Of course I would love to taste those 357 wines. Just for science, of course. And I don't mean to belabor this, but I do think you're being a bit obtuse. Sure "most" of the wines at the top were NV, but just 3/5. That's one wine away from being a minority. But the dosage levels are important for two reasons. 1) It wasn't "most" of the wines at the top with higher dosage, it was "all" of them. Here are the dosage levels in order of finish 11,8,9,8,11,6,6,1-2,6,0. On average, the wines at the top were 9.4 and those at the bottom were 3.9. The one with zero dosage finished last and the one with almost zero finished 8th. That is a rather clear statement. In fact, seemingly the clearest of all data points thus far brought up and looked into. 2) Low dosage is a polarizing factor. Anecdotally speaking, I can recall a number of geeky FB polls among wine types asking people's opinions on low dosage champagne. And when I look in the comments section, there are some charged opinions on both sides. I don't see this debate rage on about single grape vs blend or NV vs vintage. Sure, big house vs grower, but that's also been covered here and represents another significant data point. Not saying its the only factor. Like you said, perhaps the Bouchard was down there because it was flawed. But you, yourself dogged the Colin for being too "lean and mean", which is typically the complaint about low dosage bubbles. And it was one of only 2 wines that had nearly zero or zero dosage. The Dom finished last among its NM peers and, guess what? It had the lowest dosage of all of them. But, like you said, it was only 10 wines...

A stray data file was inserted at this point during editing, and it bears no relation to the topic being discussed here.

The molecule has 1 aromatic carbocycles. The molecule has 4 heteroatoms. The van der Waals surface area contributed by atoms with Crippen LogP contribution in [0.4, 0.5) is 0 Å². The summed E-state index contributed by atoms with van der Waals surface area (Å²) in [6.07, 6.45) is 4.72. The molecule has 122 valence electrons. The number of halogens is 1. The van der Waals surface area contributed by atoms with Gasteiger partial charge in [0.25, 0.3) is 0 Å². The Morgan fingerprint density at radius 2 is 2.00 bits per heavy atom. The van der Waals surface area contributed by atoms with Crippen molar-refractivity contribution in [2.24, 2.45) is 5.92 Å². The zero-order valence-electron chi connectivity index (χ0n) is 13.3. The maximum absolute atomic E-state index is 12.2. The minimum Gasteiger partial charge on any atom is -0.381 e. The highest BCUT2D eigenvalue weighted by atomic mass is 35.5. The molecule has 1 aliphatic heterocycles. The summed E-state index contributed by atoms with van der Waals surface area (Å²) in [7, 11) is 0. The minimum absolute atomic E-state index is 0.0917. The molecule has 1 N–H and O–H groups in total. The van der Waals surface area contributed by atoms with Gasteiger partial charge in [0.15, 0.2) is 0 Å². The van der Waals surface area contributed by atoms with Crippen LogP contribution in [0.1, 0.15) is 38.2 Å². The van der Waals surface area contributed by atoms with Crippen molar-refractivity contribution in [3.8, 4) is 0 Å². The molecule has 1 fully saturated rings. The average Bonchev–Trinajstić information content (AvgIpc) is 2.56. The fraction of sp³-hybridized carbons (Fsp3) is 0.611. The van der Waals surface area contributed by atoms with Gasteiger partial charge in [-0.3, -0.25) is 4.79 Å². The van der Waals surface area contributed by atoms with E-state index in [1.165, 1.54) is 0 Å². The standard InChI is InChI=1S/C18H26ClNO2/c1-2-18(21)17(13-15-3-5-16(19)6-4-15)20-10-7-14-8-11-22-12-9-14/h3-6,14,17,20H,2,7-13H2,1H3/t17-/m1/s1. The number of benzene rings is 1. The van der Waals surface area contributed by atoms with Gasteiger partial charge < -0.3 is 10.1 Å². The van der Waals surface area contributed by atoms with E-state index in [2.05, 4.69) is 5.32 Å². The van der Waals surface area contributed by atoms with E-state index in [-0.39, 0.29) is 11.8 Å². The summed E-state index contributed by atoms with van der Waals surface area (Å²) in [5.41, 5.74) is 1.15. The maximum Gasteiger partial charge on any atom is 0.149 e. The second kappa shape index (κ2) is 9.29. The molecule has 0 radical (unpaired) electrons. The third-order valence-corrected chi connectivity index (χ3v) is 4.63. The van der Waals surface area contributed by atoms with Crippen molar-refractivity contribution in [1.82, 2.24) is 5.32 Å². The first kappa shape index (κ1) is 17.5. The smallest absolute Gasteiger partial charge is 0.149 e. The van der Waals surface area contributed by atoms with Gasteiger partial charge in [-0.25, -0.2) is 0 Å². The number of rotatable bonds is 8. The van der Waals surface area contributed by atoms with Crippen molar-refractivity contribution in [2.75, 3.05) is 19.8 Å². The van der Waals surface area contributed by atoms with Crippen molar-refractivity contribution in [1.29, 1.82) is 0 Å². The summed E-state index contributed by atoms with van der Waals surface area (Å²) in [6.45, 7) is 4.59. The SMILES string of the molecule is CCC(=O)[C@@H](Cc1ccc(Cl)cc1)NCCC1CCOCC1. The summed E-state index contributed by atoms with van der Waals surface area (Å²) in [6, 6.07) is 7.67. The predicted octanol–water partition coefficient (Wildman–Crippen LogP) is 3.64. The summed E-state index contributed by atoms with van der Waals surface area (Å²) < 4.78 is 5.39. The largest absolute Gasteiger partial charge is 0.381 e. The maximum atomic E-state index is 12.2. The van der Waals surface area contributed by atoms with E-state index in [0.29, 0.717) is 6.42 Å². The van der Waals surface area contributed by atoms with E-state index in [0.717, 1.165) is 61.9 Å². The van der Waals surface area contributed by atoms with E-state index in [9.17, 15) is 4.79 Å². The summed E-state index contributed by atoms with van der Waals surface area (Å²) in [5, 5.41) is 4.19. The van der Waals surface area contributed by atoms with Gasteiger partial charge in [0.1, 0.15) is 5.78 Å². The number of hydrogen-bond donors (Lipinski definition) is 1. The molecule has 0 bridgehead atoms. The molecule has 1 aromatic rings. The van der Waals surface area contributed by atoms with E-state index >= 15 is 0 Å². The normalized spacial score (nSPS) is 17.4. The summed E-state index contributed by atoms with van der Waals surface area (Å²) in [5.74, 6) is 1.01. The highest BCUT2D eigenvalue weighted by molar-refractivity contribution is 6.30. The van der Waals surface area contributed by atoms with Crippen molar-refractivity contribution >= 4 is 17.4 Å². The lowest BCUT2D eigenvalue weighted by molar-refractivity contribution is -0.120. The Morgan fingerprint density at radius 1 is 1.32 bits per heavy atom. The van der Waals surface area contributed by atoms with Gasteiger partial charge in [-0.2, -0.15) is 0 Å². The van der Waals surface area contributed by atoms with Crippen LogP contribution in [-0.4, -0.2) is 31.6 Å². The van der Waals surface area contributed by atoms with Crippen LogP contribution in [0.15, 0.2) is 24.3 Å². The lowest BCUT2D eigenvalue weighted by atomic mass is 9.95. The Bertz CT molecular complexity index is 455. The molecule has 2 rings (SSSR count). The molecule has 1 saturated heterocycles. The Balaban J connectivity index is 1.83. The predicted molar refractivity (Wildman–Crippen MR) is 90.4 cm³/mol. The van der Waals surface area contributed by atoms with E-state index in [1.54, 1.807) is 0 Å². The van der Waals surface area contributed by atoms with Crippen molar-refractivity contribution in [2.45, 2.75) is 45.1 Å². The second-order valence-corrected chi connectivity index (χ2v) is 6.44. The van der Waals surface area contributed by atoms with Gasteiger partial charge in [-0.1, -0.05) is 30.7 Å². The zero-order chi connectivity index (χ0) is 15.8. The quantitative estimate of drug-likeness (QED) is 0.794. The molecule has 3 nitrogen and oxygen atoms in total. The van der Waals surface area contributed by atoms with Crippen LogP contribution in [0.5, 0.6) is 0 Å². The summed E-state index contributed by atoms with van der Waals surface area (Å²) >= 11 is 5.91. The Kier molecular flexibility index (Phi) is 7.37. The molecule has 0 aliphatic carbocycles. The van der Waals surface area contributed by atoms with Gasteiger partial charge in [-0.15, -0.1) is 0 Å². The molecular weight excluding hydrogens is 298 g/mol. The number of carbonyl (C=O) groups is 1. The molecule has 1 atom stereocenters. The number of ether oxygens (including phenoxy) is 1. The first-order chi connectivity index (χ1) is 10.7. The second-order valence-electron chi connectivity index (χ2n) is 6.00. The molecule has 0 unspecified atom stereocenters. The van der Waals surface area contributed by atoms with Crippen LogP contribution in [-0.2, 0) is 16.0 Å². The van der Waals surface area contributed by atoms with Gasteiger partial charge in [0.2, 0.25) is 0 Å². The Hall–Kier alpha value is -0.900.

Charlie Deal I'm not being obtuse. First, it's not clear that the higher dosage wines won out absolutely. Vilmart CdC typically is 8-9 g/l dosage (according to Tyson Stelzer's Champagne Guide). Depending on the dosage of the Vilmart, it could have had a higher dosage than the Chiquet or the Veuve. Second, I believe that one needs to be careful from making conclusions from a single, very limited set of data. What you've got is a good hypothesis (and it's interesting), but that means you need to go out and do more testing, not try and extrapolate a conclusion. If you really wanted to make your case, we could do a trial with a bunch of somms, repeat the exercise on a larger sale and also slip in a few brut zero wines that we have dosed to different RS levels, and then run the results. Additionally, we didn't assign any value to scores, we just used rank order, which might not take into account how much one person preferred their wine 1 to their wine 10 when comparing to other people in the group. With that information you might have been able to tease out some relationships, but right now it just isn't enough. And for the analysis, the Bouchard should be discarded from the data set since it was regarded by the tasters as faulted and wouldn't be included. Through my own research, I have slightly different dosage levels (11,8,9,8,10-11,5-6,6-7,1.7,8-9) and if I averaged out the top five and the bottom four (assuming you'd count a 5-6 as 5.5, etc) you'd get 9.3 and 5.55 respectively for the dosage of said wines. That comes out to 3.75 g/L difference, which I personally feel isn't much and I'd wonder if we altered some wines by that amount whether we'd get a major change in the results. In the end, we had a room full of 20 geeky somms (not just a facebook poll open to all) that produced an interesting, but limited, set of data. It's something that I'd love to explore more (I'm actually now trying to figure out how to build a staff training for my servers based on this experience). If you're ever in Seattle, I'd love to pour you some bubbles and chat your ear off about it.